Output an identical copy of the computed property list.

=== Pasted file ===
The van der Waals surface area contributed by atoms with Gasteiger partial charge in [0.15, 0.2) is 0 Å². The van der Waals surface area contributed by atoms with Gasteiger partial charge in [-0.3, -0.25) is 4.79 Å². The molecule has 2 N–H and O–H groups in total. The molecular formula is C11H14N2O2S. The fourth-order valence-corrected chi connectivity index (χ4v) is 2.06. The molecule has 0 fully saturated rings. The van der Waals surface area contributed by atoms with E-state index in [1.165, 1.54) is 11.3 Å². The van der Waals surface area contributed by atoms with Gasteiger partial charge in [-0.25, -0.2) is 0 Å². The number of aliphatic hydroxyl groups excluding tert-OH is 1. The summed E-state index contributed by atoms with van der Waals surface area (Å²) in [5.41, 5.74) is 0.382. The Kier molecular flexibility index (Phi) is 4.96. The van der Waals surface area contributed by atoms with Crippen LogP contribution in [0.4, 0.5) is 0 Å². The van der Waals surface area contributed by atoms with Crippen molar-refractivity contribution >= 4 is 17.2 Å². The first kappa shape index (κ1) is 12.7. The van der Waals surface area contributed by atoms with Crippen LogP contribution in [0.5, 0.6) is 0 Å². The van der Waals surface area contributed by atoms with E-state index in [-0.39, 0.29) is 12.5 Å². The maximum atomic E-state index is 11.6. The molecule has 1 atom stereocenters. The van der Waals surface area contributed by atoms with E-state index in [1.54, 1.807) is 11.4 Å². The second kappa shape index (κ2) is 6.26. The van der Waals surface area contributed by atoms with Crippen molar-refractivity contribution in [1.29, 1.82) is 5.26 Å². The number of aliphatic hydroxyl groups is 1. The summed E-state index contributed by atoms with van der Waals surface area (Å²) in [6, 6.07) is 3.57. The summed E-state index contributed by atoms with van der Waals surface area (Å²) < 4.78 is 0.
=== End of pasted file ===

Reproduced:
The van der Waals surface area contributed by atoms with Gasteiger partial charge in [0.15, 0.2) is 0 Å². The van der Waals surface area contributed by atoms with Gasteiger partial charge in [-0.3, -0.25) is 4.79 Å². The molecule has 2 N–H and O–H groups in total. The molecular formula is C11H14N2O2S. The fourth-order valence-corrected chi connectivity index (χ4v) is 2.06. The molecule has 0 fully saturated rings. The van der Waals surface area contributed by atoms with E-state index in [1.165, 1.54) is 11.3 Å². The van der Waals surface area contributed by atoms with Gasteiger partial charge in [-0.25, -0.2) is 0 Å². The number of aliphatic hydroxyl groups excluding tert-OH is 1. The summed E-state index contributed by atoms with van der Waals surface area (Å²) in [5.41, 5.74) is 0.382. The Kier molecular flexibility index (Phi) is 4.96. The van der Waals surface area contributed by atoms with Crippen LogP contribution in [0.4, 0.5) is 0 Å². The van der Waals surface area contributed by atoms with Crippen molar-refractivity contribution >= 4 is 17.2 Å². The first kappa shape index (κ1) is 12.7. The van der Waals surface area contributed by atoms with Crippen LogP contribution in [0.5, 0.6) is 0 Å². The van der Waals surface area contributed by atoms with E-state index in [-0.39, 0.29) is 12.5 Å². The maximum atomic E-state index is 11.6. The molecule has 1 atom stereocenters. The van der Waals surface area contributed by atoms with E-state index in [1.54, 1.807) is 11.4 Å². The second kappa shape index (κ2) is 6.26. The van der Waals surface area contributed by atoms with Crippen molar-refractivity contribution in [1.29, 1.82) is 5.26 Å². The number of aliphatic hydroxyl groups is 1. The summed E-state index contributed by atoms with van der Waals surface area (Å²) in [6, 6.07) is 3.57. The summed E-state index contributed by atoms with van der Waals surface area (Å²) < 4.78 is 0.